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associate

Description

The associate command identifies correlations between fields. The command tries to find a relationship between pairs of fields by calculating a change in entropy based on their values. This entropy represents whether knowing the value of one field helps to predict the value of another field.

In Information Theory, entropy is defined as a measure of the uncertainty associated with a random variable. In this case if a field has only one unique value, the field has an entropy of zero. If the field has multiple values, the more evenly those values are distributed, the higher the entropy.

The associate command uses Shannon entropy (log base 2). The unit is in bits.

Syntax

associate [<associate-options>...] [field-list]

Required arguments

None.

Optional arguments

associate-option
Syntax: supcnt | supfreq | improv
Description: Options for the associate command. See the Associate-options section.
field-list
Syntax: <field> ...
Description: A list of one or more fields. You cannot use wildcard characters in the field list. If you specify a list of fields, the analysis is restricted to only those fields.
Default: All fields are analyzed.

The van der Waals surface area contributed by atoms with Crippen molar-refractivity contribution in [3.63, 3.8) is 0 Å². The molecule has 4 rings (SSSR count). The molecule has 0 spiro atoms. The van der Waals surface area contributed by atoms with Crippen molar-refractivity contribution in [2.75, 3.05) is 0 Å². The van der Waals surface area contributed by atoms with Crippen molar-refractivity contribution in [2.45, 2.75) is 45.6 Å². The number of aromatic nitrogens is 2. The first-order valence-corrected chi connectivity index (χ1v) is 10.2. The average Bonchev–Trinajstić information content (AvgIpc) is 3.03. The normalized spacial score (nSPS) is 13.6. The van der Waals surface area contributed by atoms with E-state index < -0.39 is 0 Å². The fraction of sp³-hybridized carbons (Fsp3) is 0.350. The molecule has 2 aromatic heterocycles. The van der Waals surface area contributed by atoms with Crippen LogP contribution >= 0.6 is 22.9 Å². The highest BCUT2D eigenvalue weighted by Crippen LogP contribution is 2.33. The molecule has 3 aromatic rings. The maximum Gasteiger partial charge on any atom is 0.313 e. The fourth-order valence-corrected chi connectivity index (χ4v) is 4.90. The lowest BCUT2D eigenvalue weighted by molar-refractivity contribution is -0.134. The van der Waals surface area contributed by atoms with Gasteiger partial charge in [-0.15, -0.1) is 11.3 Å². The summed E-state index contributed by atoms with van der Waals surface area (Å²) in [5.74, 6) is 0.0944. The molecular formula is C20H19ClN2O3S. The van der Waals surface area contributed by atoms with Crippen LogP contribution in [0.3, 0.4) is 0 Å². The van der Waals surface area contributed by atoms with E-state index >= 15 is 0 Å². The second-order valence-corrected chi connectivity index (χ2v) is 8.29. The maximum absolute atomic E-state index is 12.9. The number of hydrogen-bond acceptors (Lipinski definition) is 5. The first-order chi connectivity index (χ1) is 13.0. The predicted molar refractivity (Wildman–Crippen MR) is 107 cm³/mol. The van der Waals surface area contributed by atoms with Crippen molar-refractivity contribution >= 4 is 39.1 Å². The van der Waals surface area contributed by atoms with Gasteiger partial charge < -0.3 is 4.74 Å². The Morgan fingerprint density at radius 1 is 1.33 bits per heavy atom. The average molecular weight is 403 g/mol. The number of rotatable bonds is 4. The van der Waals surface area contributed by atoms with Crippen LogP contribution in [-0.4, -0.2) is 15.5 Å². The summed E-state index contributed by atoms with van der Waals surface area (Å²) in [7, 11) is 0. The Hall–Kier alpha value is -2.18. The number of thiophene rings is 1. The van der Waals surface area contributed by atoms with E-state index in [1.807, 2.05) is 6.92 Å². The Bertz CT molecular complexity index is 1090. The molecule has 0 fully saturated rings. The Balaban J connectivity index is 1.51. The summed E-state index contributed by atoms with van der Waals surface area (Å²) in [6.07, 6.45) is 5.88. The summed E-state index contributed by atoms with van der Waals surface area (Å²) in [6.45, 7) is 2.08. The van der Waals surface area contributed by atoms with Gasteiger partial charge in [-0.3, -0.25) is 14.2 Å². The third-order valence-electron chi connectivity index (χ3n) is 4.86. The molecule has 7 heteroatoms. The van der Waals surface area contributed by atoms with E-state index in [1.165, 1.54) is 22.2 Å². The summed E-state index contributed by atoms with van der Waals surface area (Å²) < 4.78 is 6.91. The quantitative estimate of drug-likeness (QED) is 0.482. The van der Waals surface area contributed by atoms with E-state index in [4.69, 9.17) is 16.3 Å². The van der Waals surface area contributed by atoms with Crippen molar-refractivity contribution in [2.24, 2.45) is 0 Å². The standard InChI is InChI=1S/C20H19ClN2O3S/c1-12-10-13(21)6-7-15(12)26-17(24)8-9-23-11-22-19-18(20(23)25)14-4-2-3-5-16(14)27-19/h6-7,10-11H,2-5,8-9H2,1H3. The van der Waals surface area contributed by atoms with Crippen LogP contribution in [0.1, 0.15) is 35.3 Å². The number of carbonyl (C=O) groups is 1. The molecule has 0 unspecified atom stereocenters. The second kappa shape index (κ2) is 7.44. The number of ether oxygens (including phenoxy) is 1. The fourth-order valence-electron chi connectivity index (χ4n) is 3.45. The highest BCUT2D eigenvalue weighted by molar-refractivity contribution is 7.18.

Associate-options

supcnt
Syntax: supcnt=<num>
Description: Specifies the minimum number of times that the "reference key=reference value" combination must appear. Must be a non-negative integer.
Default: 100
supfreq
Syntax: supfreq=<num>
Description: Specifies the minimum frequency of "reference key=reference value" combination as a fraction of the number of total events.
Default: 0.1
improv
Syntax: improv=<num>
Description: Specifies a limit, or minimum entropy improvement, for the "target key". The calculated entropy improvement must be greater than or equal to this limit.
Default: 0.5

Columns in the output table

The associate command outputs a table with columns containing the following fields.

Field Description
Reference_Key The name of the first field in a pair of fields.
Reference_Value The value in the first field in a pair of fields.
Target_Key The name of the second field in a pair of fields.
Unconditional_Entropy The entropy of the target key.
Conditional_Entropy The entropy of the target key when the reference key is the reference value.
Entropy_Improvement The difference between the unconditional entropy and the conditional entropy.
Description A message that summarizes the relationship between the field values that is based on the entropy calculations. The Description is a textual representation of the result. It is written in the format: "When the 'Reference_Key' has the value 'Reference_Value', the entropy of 'Target_Key' decreases from Unconditional_Entropy to Conditional_Entropy."
Support Specifies how often the reference field is the reference value, relative to the total number of events. For example, how often field A is equal to value X, in the total number of events.

Examples

1. Analyze the relationship between fields in web access log files

This example demonstrates one way to analyze the relationship of fields in your web access logs.

sourcetype=access_* status!=200 | fields method, status | associate | table Reference_Key, Reference_Value, Target_Key, Top_Conditional_Value, Description